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- Introduction, Federico Marini
2. Experimental Design, Riccardo Leardi
3. Exploratory Data Analysis, Mario Li Vigni, Caterina Durante, and Marina Cocchi
4. Regression, Frank Westad, Marta Bevilacqua, and Federico Marini
5. Classification and Class-Modelling, M. Bevilacqua, R. Bucci, A.D. Magrì, A.L. Magrì, R. Nescatelli, and F. Marini
6. Multivariate Curve Resolution Methods for Food Chemistry, Anna de Juan and Sílvia Mas
7. Multi Way Methods, José Manuel Amigo and Federico Marini
8. Robust Methods in Analysis of Multivariate Food Chemistry Data, Stanimirova, M. Daszykowski, and B. Walczak
9. Hyperspectral Imaging and Chemometrics: A Perfect Combination for the Analysis of Food Structure, Composition and Quality, José Manuel Amigo, Idoia Martí, and Aoife Gowen
10. The Impact of Chemometrics on Food Traceability, Lucia Bertacchini, Marina Cocchi, Mario Li Vigni, Andrea Marchetti, Elisa Salvatore, Simona Sighinolfi, Michele Silvestri, and Caterina Durante
11. NMR-Based Metabolomics in Food Quality Control, A. Tomassini, G. Capuani, M. Delfini, and A. Miccheli
12. Interval Based Chemometric Methods in NMR-Foodomics, Francesco Savorani, Morten Arendt Rasmussen, Åsmund Rinnan, and Søren Balling Engelsen
The issues related to food science and authentication are of particular importance for researchers, consumers and regulatory entities. The need to guarantee quality foodstuff – where the word "quality" encompasses many different meanings, including e.g. nutritional value, safety of use, absence of alteration and adulterations, genuineness, typicalness, etc. – has led researchers to look for increasingly effective tools to investigate and deal with food chemistry problems. As even the simplest food is a complex matrix, the way to investigate its chemistry cannot be other than multivariate. Therefore, chemometrics is a necessary and powerful tool for the field of food analysis and control.
For food science in general and food analysis and control in particular, there are several problems for which chemometrics are of utmost importance. Traceability, i.e. the possibility of verifying the animal/botanical, geographical and/or productive origin of a foodstuff, is, for instance, one area where the use of chemometric techniques is not only recommended but essential: indeed, at present no specific chemical and/or physico-chemical markers have been identified that can be univocally linked to the origin of a foodstuff and the only way of obtaining reliable traceability is by means of multivariate classification applied to experimental fingerprinting results.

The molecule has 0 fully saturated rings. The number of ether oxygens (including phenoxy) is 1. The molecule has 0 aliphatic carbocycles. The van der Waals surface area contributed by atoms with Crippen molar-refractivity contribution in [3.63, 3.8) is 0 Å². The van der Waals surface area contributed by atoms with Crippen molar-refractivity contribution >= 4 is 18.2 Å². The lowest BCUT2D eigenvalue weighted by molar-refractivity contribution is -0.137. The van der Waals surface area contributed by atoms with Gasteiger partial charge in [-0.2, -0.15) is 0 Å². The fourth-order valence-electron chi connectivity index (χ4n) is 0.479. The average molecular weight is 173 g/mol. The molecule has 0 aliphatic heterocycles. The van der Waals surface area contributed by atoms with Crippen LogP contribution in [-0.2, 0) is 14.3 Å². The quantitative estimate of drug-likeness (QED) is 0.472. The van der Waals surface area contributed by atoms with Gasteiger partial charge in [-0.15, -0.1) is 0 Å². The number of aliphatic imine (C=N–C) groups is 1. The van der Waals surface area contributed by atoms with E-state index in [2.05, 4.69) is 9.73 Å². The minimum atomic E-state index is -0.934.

Another area where chemometrics is of particular importance is in building the bridge between consumer preferences, sensory attributes and molecular profiling of food: by identifying latent structures among the data tables, bilinear modeling techniques (such as PCA, MCR, PLS and its various evolutions) can provide an interpretable and reliable connection among these domains. Other problems include process control and monitoring, the possibility of using RGB or hyperspectral imaging techniques to nondestructively check food quality, calibration of multidimensional or hyphenated instruments etc.
Food scientists, analytical chemists and chemometricians
- No. of pages:
- © Elsevier 2013
- 21st June 2013
- Hardcover ISBN:
- eBook ISBN:
"As this book is aimed not only at professional chemometricians, all the topics (especially those in the theoretical part) are covered extensively starting from beginner level up to an intermediate or advanced one. The descriptions of the methods used are accompanied by examples taken from Food Science to illustrate how the different techniques can be fruitfully applied to solve real-world food-related issues."--FST Magazine, February 2014
Dr. Federico Marini is currently associate professor of Chemometrics at Sapienza University of Rome. In 2006, he was awarded the Young Researcher Prize from the Italian Chemical Society and in 2012 he won the Chemometrics and Intelligent Laboratory Systems Award. His research activity focuses on chemometrics, ranging from the application of existing methods to real world problems to the design and development of novel algorithms. He is author of more than 150 papers in international journals and book chapters, and recently he edited and coauthored the book Chemometrics in Food Chemistry (Elsevier). He is member of the Editorial boards of several journals, and he serves as Associate Editor for Chemometrics in Wiley’s Encyclopedia of Analytical Chemistry. He is the past-coordinator of the Chemometric group of the Italian Chemical Society and a member of the Chemometric study group of EUCheMS.
Associate Professor of Chemometrics, Sapienza University, Rome, Italy
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